But as important, I think is the second element, the second theory of change is how do we green finance. So how do we actually bring better disclosure, better information into the core of the economy? Because I think we all know that it’s the core of the current economy that will have to transform to really deliver this change.
I find one statistic really telling here, 100 companies in the world are responsible for 70% of greenhouse gas emissions. Those are obviously oil and gas utilities, the steel sector, the cement sector, transportation, and it’s those companies that need to transition. Not today, not tomorrow, but over the next decade.
And so I think it’s really important that we also pay enough attention to the second element because this is where better disclosure, better incentives, better risk management scenario analysis falls in. And that’s where I think a financial institution has an important role to play. And also a big role where the regulators and other policy makers have an important role to play.
Denise: I heard you give a talk at the OECD at the end of last year summarizing some of the main challenges that sustainable and green finance are facing. And two that really stood out were the issue of fragmented initiatives and inconsistency of definitions. Could you talk about that and give us an update on where we’re at today?
Daniel: Let me just take a step back. We run an annual survey among investors and issuers on where the state of the market is. And over the last three years, we’ve seen a lot of positive developments here.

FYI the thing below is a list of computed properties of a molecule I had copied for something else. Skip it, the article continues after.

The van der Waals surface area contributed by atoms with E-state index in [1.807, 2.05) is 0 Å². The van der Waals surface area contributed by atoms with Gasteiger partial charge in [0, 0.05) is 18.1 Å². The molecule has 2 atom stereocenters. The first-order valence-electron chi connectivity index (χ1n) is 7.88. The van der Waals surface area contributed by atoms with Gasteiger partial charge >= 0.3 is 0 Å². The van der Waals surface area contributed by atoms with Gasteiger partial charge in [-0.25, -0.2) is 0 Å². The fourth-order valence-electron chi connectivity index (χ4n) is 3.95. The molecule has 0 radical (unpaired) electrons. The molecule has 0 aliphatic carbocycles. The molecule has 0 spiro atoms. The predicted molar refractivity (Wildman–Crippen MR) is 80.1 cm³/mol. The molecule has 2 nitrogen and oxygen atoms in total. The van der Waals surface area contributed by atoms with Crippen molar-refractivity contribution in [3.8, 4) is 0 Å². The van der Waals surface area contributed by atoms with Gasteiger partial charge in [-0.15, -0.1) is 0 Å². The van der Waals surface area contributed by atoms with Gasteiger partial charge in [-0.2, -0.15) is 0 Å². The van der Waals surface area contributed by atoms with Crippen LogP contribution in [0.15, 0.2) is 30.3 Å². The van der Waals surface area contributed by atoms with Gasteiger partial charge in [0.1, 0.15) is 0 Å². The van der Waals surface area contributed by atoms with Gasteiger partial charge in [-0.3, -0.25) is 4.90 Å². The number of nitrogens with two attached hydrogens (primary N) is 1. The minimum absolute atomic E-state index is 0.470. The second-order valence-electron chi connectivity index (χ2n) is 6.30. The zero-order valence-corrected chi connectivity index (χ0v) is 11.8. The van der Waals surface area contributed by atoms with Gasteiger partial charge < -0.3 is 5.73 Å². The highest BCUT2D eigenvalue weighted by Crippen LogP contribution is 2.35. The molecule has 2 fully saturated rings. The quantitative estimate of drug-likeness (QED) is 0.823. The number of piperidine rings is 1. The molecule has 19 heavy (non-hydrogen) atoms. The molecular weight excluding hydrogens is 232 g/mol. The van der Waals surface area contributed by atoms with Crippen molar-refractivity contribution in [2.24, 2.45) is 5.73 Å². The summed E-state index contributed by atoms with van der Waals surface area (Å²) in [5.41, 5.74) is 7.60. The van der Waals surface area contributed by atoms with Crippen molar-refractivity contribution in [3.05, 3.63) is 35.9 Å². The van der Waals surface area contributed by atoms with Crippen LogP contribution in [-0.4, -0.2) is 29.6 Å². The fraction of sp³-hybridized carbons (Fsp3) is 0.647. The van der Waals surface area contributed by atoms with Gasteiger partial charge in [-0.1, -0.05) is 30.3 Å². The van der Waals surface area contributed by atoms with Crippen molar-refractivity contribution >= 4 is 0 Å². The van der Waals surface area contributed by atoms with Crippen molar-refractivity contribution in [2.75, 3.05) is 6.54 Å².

More and more investors are going into the space because they believe they can deliver better returns, not just because they believe they have to do it. But at the same time, we do get a very consistent set of barriers.
The four barriers that we get now every year is… One, actually that’s really easy to fix is lack of knowledge. Not enough finance professionals actually understand what’s happening here and how to assess the risks, how to manage the risk, how to invest in a sustainable finance fashion.
The second barrier is actually the lack of opportunity. I think that’s really important to understand. We talk about this incredible hundred trillion investment need. But the problem is that a lot of that sits in long dated infrastructure,* not in U.S. dollars. Risks that people are not familiar with. While most of the money sits in U.S. treasuries and would love to invest in liquid, no-risk assets.
And then I come to number three and four, which are the two that you asked me about.
So I think that the first of those is there’s a big complaint from the investor community that we’re using too many different definitions, but everybody has a slightly different way of explaining what, what is sustainable, what does low carbon mean, what is ESG? And it’s very hard to mobilize money if you actually don’t have a systematic way of tracking,
performance tracking impact and tracking what you’re actually investing in. And the second one is lack of disclosure. We also know that financial markets are normally very, very good in directing capital when they have good data. But at the moment, we have very little disclosure and the disclosure that we’re getting is very, very inconsistent.
So financial markets can’t really use that information to build products, to mobilize capital, and to do the job that financial markets do best – use information to allocate capital to return and risk.
*in local currencies (The IEA and the OECD anticipate USD100 trillion of investments into sustainable infrastructure. This includes renewables, clean transport, energy efficiency, water and sanitation.)